The burden of influenza infection lies disproportionately with over-65s, who may develop serious complications and even die of infection. This issue is compounded by traditionally poor vaccine efficacy in this age group. In addition, due to rapid influenza virus evolution, vaccines need to be re-formulated and re-administered most years at significant cost. This provides a significant challenge to getting the right vaccine to the right age-group. Antivirals are available, but resistance is emerging. An attractive alternative is to target the host innate immune response, either to reduce morbidity associated with inflammatory tissue damage, or to enhance the adaptive immune response to vaccines. This project seeks to understand how innate immune mechanisms modulate influenza virus infection and how these may be harnessed to develop novel therapeutic interventions.
The host protein, glycoprotein nonmetastatic melanoma protein B (GPNMB), is expressed in macrophages and negatively regulates their pro-inflammatory functions. Based on preliminary data generated in the supervisors’ laboratories, this project will test the hypothesise that, in the absence of GPNMB, a robust macrophage response leads to rapid clearance of the virus, but also rapid contraction of the T cell response, compromising development of immunological memory. This will be achieved through the following specific objectives:
(1) Assess age-related changes in GPNMB expression and function in macrophages. This will allow us to determine if age-related alterations to the GPNMB pathway underlie susceptibility to influenza infection.
(2) Assess the influence of GPNMB on morbidity, tissue damage, and tissue repair following influenza virus infection.
(3) Assess how GPNMB influences the generation of adaptive immune responses to influenza virus infection, and whether it has adjuvant effects that could be used to improve the efficacy of influenza vaccination.
The student will receive extensive training in in vivo infection models, multi-parameter flow cytometry, two-photon imaging, and functional analysis of immune cell populations.
Benefits of being in the DiMeN DTP:
This project is part of the Discovery Medicine North Doctoral Training Partnership (DiMeN DTP), a diverse community of PhD students across the North of England researching the major health problems facing the world today. Our partner institutions (Universities of Leeds, Liverpool, Newcastle and Sheffield) are internationally recognised as centres of research excellence and can offer you access to state-of the-art facilities to deliver high impact research.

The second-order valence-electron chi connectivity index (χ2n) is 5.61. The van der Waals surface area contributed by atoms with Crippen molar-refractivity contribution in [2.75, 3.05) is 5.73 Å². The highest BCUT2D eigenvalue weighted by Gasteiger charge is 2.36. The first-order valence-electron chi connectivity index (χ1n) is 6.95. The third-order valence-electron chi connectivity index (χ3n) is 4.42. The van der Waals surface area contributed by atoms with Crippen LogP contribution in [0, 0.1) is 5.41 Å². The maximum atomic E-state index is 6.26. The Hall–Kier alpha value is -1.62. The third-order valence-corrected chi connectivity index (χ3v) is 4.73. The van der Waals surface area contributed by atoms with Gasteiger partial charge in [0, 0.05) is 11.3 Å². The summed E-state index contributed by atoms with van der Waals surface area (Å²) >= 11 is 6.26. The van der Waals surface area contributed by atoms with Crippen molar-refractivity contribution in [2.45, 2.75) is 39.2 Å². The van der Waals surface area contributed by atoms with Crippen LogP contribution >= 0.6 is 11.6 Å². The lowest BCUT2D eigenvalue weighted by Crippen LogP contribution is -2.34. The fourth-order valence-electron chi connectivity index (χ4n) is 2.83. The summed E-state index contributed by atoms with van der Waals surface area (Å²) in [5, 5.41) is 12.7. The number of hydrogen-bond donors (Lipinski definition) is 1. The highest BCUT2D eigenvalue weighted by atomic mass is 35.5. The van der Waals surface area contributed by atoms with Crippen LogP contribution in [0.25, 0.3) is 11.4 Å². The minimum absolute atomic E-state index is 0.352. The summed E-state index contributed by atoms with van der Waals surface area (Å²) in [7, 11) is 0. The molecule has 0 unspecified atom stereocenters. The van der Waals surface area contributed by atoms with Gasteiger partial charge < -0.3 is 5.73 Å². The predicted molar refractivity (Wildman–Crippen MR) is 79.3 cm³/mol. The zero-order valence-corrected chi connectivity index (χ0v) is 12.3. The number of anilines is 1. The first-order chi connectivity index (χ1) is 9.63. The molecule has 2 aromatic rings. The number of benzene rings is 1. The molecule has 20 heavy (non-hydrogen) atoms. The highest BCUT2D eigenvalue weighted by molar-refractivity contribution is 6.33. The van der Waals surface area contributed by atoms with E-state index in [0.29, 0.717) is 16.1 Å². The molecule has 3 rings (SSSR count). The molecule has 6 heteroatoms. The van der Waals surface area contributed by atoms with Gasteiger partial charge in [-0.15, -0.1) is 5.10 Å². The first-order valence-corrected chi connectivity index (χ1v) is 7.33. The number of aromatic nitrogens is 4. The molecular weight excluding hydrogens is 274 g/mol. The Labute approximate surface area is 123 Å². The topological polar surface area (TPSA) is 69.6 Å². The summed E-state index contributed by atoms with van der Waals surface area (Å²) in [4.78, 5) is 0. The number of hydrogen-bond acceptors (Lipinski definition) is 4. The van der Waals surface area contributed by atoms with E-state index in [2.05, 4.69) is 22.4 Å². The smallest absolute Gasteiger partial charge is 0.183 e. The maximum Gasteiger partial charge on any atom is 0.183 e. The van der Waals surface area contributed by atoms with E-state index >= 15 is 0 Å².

We are very proud of our student-centred ethos and committed to supporting you throughout your PhD. As part of the DTP, we offer bespoke training in key skills sought after in early career researchers, as well as opportunities to broaden your career horizons in a range of non-academic sectors.
Being funded by the MRC means you can access additional funding for research placements, international training opportunities or internships in science policy, science communication and beyond. See how our current DiMeN students have benefited from this funding here: http://www.dimen.org.uk/overview/student-profiles/flexible-supplement-awards
Further information on the programme can be found on our website: http://www.dimen.org.uk/
Coombes JL, Han SJ, van Rooijen N, Raulet DH, Robey EA (2012). Infection- induced regulation of natural killer cells by macrophages and collagen at the lymph node subcapsular sinus. Cell Rep. 2(1):124-35.
Akram KM, Moyo NA, Leeming GH, Bingle L, Jasim S, Hussain S, Schorlemmer A, Kipar A, Digard P, Tripp RA, Shohet RV, Bingle CD and Stewart JP (2018). An innate defense peptide BPIFA1/SPLUNC1 restricts influenza A virus infection. Mucosal Immunology. 11:71-81.
Ripoll VM, Irvine KM, Ravasi T, Sweet MJ and Hume DA (2007). Gpnmb Is Induced in Macrophages by IFN-γ and Lipopolysaccharide and Acts as a Feedback Regulator of Proinflammatory Responses. J Immunol. 178 (10):6557-6566.